Air Conditioning Experts Blog : Archive for the ‘Plumbing’ Category

Potential Problems with the Water Heater’s Dip Tube

Friday, January 9th, 2015

Have you noticed that the water coming from your hot water tap is tepid at best, and runs out quickly? There are a few reasons this can happen, and one of them is problems with the dip tube inside the storage tank of your water heater. You may not even be aware of a dip tube or what it does, so we’ll explain more about it below.

What Is a Dip Tube?

All water that enters your water heater storage tank is cold; it is heated at the bottom of the tank by combustion or electricity. To ensure that the new, cold water doesn’t mix with the stored warm water, a slender, long tube is attached directly to the cold water inlet. This tube is the dip tube, and it forces all new, cold water to the bottom of the tank so it can be heated and rise to the top of the tank for use in your home.

Potential Problems

There are several common problems that can develop with dip tubes that can affect the temperature of your water:

  • Cracks – when there are cracks in the dip tube, the cold water will escape and mix with the hot water stored in the tank.
  • Breakage – sometimes dip tubes break off, leaving a broken piece free inside the storage tank. This results in the incoming cold water mixing with the hot water, so your water will be tepid at best.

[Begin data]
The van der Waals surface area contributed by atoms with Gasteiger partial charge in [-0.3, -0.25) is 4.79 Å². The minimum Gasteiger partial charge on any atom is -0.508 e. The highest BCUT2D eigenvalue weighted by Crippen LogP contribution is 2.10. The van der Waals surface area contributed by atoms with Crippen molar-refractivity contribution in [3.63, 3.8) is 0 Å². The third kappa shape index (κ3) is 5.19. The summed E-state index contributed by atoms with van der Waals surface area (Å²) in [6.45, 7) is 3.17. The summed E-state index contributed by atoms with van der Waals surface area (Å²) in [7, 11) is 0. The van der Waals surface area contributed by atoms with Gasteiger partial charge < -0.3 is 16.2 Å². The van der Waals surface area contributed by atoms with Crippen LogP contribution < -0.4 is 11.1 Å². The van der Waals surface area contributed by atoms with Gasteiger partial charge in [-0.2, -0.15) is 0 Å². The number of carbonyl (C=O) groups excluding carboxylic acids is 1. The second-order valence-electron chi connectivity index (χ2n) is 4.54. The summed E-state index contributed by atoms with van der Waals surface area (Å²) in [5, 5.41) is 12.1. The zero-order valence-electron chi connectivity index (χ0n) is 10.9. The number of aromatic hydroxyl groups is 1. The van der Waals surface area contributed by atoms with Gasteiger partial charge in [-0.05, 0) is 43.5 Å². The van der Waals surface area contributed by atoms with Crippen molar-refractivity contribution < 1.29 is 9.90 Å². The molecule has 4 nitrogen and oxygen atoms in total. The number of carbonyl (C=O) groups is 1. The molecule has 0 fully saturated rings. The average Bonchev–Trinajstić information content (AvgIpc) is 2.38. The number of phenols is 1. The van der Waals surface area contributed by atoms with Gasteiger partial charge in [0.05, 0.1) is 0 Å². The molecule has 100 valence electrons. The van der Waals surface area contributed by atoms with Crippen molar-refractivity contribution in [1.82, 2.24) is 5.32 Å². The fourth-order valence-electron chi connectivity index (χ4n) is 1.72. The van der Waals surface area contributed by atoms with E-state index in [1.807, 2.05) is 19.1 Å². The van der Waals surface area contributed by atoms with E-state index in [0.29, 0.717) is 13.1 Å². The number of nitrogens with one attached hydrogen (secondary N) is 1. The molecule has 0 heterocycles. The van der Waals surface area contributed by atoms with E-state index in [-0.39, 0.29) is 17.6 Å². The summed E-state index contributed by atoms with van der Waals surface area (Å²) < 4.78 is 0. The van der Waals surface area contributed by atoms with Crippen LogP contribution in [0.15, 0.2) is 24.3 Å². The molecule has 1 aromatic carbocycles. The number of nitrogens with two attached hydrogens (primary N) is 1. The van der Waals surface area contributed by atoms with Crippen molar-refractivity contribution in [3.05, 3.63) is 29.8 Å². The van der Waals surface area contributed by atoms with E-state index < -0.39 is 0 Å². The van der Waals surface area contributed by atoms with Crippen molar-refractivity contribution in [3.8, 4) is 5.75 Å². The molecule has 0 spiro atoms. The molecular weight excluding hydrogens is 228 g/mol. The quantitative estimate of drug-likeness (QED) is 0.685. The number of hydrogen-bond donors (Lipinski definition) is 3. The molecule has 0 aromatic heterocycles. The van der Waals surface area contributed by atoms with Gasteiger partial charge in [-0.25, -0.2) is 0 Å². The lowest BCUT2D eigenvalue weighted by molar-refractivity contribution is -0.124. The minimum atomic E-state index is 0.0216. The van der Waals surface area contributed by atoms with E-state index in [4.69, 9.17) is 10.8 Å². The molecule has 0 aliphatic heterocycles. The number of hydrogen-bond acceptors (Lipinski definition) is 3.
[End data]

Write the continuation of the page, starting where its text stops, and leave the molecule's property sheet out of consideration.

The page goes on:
• Disintegration – a defective dip tube may disintegrate inside the tank. This will affect your water temperature and you may also see pieces of white or gray plastic coming through faucets or trapped in faucet aerators.

Defective Dip Tubes, 1993-1997

The vast majority of dip tubes manufactured between 1993-1997 were made of a defective plastic that became brittle from the constant exposure to the hot water in the storage tank. So, if you have a water heater that was manufactured during this time period, you may have a defective dip tube to contend with. You can check the date of manufacture yourself by looking at the first 4 numbers of your water heater’s serial number; the first two numbers represent the month of manufacture and the last two numbers represent the year. If any of the last two numbers in this sequence are 93, 94, 95, 96 or 97, you may want to have a professional check your water heater’s dip tube.

If your water is tepid, or you are seeing pieces of what plastic coming from your faucets, call Air Conditioning Experts, Inc., and make an appointment for water heater repair in Atlanta.

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